Since cryptographic systems have multiple components, each with varying levels of security efficacy, the overall strength of a system is only as robust as its weakest link. Therefore, quantifying these aspects could provide a more nuanced and comprehensive understanding of a cryptographic system’s security, beyond the simple binary of “hybrid” or “non-hybrid.” This approach would aid in assessing the overall security posture of cryptographic systems in a more detailed and meaningful way.

Is hybrid encryption secure?Q: In what use cases should hybrid cryptographic systems not be implemented?

Hybrid cryptographic systems, which combine PQC and classical algorithms, are not recommended for implementation in certain scenarios:

  • Low-Security Requirements: In situations where the level of data security required is not high, particularly when the data being protected is not of a sensitive nature. Implementing complex hybrid systems in such cases may be unnecessary.
  • Limited Resource Environments: Environments such as Internet of Things (IoT) devices often have constrained resources. The additional computational and power demands of hybrid cryptographic systems may be unfeasible in these contexts.
  • Short Lifecycle Data: If the data in question is only relevant for a very short duration and does not require protection over a long term, the use of hybrid cryptography might be overkill. This is applicable to information that rapidly becomes outdated or irrelevant.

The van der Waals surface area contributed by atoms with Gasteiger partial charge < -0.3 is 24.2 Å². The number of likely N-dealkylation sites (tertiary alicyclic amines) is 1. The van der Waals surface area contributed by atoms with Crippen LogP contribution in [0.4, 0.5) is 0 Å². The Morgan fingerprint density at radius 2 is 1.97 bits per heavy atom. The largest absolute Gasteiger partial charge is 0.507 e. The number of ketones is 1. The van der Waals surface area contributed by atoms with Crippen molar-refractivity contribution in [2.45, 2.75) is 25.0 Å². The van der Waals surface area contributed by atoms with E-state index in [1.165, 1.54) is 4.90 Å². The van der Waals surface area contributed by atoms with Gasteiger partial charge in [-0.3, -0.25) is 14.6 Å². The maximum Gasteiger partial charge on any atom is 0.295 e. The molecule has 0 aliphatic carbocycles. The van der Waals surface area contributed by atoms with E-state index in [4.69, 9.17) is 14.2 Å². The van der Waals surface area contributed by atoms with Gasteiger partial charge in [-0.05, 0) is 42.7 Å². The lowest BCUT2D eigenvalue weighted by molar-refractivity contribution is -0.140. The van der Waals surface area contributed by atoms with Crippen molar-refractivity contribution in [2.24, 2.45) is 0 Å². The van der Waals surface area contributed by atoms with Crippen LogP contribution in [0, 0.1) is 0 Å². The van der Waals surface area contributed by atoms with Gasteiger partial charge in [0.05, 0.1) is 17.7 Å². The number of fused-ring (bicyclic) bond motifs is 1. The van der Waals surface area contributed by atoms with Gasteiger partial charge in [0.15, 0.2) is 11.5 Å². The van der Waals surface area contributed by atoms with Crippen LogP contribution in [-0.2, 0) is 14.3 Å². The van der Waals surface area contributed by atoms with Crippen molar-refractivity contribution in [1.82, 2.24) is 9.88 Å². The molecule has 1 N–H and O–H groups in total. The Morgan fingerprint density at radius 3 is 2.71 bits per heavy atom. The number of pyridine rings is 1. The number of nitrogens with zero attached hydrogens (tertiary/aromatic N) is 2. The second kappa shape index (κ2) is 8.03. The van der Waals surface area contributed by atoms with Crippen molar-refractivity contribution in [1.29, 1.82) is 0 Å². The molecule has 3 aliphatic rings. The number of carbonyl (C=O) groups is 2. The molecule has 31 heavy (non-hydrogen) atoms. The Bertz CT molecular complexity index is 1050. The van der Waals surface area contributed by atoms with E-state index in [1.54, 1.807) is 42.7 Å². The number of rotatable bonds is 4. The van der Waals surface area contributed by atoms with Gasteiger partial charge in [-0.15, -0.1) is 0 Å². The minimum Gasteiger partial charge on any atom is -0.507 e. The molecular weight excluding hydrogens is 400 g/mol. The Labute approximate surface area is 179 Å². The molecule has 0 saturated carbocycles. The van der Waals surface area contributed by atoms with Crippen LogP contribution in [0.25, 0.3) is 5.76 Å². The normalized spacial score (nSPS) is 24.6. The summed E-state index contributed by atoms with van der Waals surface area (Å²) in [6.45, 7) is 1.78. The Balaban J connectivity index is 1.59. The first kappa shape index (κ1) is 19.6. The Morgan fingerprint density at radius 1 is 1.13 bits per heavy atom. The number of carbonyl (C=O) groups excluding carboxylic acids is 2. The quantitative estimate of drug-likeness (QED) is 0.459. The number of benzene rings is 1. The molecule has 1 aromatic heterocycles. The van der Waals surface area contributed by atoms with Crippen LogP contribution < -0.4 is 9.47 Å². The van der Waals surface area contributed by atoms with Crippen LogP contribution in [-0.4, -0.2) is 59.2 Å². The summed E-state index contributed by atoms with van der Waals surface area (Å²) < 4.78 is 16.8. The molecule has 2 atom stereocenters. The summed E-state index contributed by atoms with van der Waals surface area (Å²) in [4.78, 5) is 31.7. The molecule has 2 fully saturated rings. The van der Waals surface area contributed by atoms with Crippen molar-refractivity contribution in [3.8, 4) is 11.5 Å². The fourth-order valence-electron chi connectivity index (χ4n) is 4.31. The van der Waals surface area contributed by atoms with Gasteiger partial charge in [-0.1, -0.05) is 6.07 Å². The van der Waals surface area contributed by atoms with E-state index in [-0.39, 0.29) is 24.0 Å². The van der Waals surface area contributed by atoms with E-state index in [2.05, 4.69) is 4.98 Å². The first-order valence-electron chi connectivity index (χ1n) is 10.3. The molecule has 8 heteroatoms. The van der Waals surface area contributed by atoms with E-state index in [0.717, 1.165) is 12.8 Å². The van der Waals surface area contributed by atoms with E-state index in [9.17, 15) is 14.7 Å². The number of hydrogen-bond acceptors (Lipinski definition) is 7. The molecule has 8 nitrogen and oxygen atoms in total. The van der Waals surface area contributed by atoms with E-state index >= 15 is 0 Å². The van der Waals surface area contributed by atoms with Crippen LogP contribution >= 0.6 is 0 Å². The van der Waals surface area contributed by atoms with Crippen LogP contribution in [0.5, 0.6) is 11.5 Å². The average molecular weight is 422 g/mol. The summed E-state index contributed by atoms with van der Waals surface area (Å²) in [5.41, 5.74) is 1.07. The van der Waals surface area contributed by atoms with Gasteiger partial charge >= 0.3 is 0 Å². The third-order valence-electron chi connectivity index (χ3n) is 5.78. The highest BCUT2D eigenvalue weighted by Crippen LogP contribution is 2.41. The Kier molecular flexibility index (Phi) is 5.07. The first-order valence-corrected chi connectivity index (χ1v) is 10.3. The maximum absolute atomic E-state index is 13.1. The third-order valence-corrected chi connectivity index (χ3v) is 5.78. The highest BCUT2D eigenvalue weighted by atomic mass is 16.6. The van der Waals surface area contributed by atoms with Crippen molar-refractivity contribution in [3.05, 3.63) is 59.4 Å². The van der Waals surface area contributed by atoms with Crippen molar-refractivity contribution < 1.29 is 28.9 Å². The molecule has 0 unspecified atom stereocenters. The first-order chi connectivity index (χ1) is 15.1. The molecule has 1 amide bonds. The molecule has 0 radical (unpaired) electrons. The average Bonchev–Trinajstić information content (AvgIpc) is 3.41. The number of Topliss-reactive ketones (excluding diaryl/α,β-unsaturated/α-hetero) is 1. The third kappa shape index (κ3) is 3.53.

• Environments with Limited Quantum Threat: In closed systems or environments where the likelihood of quantum computing attacks is considered minimal or non-existent, the deployment of hybrid cryptographic systems may not be warranted. In such cases, the benefits of hybrid cryptography do not justify its complexity and potential costs.

In each of these scenarios, the trade-offs involved in implementing hybrid cryptographic systems — including complexity, resource demands, and cost — do not align well with the specific needs or constraints of the environment. Hence, alternative cryptographic solutions better suited to these specific conditions are recommended.

What is the future of quantum proof encryption?Q: What should the target date be for only requiring all algorithms to follow PQC standards?

We propose the proposed target date of December 2024. This suggestion stems from the growing threat posed by quantum computers to current cryptographic methods, particularly those based on RSA and Diffie-Hellman (DH) algorithms.

PQC algorithms, which utilize a different kind of mathematical foundation, are not yet provably secure against quantum attacks. This is primarily because, as of now, there is no quantum algorithm equivalent to Shor’s algorithm that can break them.

The urgency for this transition is heightened by the rapid advancements in Artificial Intelligence (AI) and Large Language Models (LLMs), which are accelerating the invention of new methods and the development of algorithms. Such advancements could potentially put lattice-based PQC methods at risk.

Consequently, the suggested target date of December 2024 reflects a sense of urgency to adapt to PQC standards, acknowledging the fast-evolving landscape of cryptographic threats and the technological advancements that might soon challenge the current state of PQC algorithms.

This target date implies a swift and proactive approach to updating cryptographic standards, considering the potential vulnerabilities and the pace of technological advancement in both quantum computing and AI-driven algorithm development.

Don’t miss Part 2 and Part 3 of this three-part series.